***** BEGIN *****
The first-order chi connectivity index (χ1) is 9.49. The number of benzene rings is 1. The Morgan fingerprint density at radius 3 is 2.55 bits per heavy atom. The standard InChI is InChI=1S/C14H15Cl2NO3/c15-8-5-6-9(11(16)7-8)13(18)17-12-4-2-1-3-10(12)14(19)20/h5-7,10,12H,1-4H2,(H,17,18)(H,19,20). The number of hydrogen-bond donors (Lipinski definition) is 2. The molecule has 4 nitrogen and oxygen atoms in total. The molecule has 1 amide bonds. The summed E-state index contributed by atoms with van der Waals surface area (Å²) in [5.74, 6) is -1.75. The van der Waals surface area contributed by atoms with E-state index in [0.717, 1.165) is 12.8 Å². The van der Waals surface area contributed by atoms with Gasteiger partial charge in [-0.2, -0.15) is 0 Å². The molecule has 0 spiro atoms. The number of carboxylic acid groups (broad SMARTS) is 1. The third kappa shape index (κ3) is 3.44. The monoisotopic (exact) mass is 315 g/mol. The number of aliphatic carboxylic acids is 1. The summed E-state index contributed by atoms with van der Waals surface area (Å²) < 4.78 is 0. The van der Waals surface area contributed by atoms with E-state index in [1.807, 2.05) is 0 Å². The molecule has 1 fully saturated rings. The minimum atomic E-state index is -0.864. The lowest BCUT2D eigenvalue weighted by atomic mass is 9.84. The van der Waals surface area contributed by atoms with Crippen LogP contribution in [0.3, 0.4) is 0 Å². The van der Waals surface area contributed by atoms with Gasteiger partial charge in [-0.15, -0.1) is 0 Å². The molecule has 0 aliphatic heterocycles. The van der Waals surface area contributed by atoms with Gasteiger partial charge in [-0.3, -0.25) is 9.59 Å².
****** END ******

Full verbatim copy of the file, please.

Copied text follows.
The first-order chi connectivity index (χ1) is 9.49. The number of benzene rings is 1. The Morgan fingerprint density at radius 3 is 2.55 bits per heavy atom. The standard InChI is InChI=1S/C14H15Cl2NO3/c15-8-5-6-9(11(16)7-8)13(18)17-12-4-2-1-3-10(12)14(19)20/h5-7,10,12H,1-4H2,(H,17,18)(H,19,20). The number of hydrogen-bond donors (Lipinski definition) is 2. The molecule has 4 nitrogen and oxygen atoms in total. The molecule has 1 amide bonds. The summed E-state index contributed by atoms with van der Waals surface area (Å²) in [5.74, 6) is -1.75. The van der Waals surface area contributed by atoms with E-state index in [0.717, 1.165) is 12.8 Å². The van der Waals surface area contributed by atoms with Gasteiger partial charge in [-0.2, -0.15) is 0 Å². The molecule has 0 spiro atoms. The number of carboxylic acid groups (broad SMARTS) is 1. The third kappa shape index (κ3) is 3.44. The monoisotopic (exact) mass is 315 g/mol. The number of aliphatic carboxylic acids is 1. The summed E-state index contributed by atoms with van der Waals surface area (Å²) < 4.78 is 0. The van der Waals surface area contributed by atoms with E-state index in [1.807, 2.05) is 0 Å². The molecule has 1 fully saturated rings. The minimum atomic E-state index is -0.864. The lowest BCUT2D eigenvalue weighted by atomic mass is 9.84. The van der Waals surface area contributed by atoms with Crippen LogP contribution in [0.3, 0.4) is 0 Å². The van der Waals surface area contributed by atoms with Gasteiger partial charge in [-0.15, -0.1) is 0 Å². The molecule has 0 aliphatic heterocycles. The van der Waals surface area contributed by atoms with Gasteiger partial charge in [-0.3, -0.25) is 9.59 Å².